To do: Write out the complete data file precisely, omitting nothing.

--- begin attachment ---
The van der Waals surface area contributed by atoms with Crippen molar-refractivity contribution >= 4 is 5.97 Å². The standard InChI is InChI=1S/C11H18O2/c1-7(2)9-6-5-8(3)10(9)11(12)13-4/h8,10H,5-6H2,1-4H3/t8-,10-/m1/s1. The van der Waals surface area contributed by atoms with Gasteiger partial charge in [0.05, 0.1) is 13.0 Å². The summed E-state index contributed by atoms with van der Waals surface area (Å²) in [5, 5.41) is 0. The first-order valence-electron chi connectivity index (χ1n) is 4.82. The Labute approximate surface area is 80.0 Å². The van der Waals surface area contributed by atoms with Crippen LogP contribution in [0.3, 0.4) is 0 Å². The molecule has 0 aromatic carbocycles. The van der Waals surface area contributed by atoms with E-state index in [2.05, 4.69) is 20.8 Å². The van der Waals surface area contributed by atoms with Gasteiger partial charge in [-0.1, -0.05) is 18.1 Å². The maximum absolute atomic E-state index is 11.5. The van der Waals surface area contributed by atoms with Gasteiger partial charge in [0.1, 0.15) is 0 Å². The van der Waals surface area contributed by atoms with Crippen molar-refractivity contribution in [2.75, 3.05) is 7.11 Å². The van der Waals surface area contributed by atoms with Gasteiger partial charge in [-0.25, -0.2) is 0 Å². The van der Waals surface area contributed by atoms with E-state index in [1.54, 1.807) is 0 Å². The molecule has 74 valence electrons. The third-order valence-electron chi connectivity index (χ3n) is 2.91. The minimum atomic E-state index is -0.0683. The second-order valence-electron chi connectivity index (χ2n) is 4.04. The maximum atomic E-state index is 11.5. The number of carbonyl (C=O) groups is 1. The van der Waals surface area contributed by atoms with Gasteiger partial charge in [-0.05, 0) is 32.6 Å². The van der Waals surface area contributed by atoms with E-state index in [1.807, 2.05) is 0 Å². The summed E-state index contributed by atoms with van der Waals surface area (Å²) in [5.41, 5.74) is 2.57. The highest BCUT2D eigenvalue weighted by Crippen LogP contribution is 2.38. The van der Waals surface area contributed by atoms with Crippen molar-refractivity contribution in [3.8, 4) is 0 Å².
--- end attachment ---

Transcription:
The van der Waals surface area contributed by atoms with Crippen molar-refractivity contribution >= 4 is 5.97 Å². The standard InChI is InChI=1S/C11H18O2/c1-7(2)9-6-5-8(3)10(9)11(12)13-4/h8,10H,5-6H2,1-4H3/t8-,10-/m1/s1. The van der Waals surface area contributed by atoms with Gasteiger partial charge in [0.05, 0.1) is 13.0 Å². The summed E-state index contributed by atoms with van der Waals surface area (Å²) in [5, 5.41) is 0. The first-order valence-electron chi connectivity index (χ1n) is 4.82. The Labute approximate surface area is 80.0 Å². The van der Waals surface area contributed by atoms with Crippen LogP contribution in [0.3, 0.4) is 0 Å². The molecule has 0 aromatic carbocycles. The van der Waals surface area contributed by atoms with E-state index in [2.05, 4.69) is 20.8 Å². The van der Waals surface area contributed by atoms with Gasteiger partial charge in [-0.1, -0.05) is 18.1 Å². The maximum absolute atomic E-state index is 11.5. The van der Waals surface area contributed by atoms with Gasteiger partial charge in [0.1, 0.15) is 0 Å². The van der Waals surface area contributed by atoms with Crippen molar-refractivity contribution in [2.75, 3.05) is 7.11 Å². The van der Waals surface area contributed by atoms with Gasteiger partial charge in [-0.25, -0.2) is 0 Å². The van der Waals surface area contributed by atoms with E-state index in [1.54, 1.807) is 0 Å². The molecule has 74 valence electrons. The third-order valence-electron chi connectivity index (χ3n) is 2.91. The minimum atomic E-state index is -0.0683. The second-order valence-electron chi connectivity index (χ2n) is 4.04. The maximum atomic E-state index is 11.5. The number of carbonyl (C=O) groups is 1. The van der Waals surface area contributed by atoms with Gasteiger partial charge in [-0.05, 0) is 32.6 Å². The van der Waals surface area contributed by atoms with E-state index in [1.807, 2.05) is 0 Å². The summed E-state index contributed by atoms with van der Waals surface area (Å²) in [5.41, 5.74) is 2.57. The highest BCUT2D eigenvalue weighted by Crippen LogP contribution is 2.38. The van der Waals surface area contributed by atoms with Crippen molar-refractivity contribution in [3.8, 4) is 0 Å².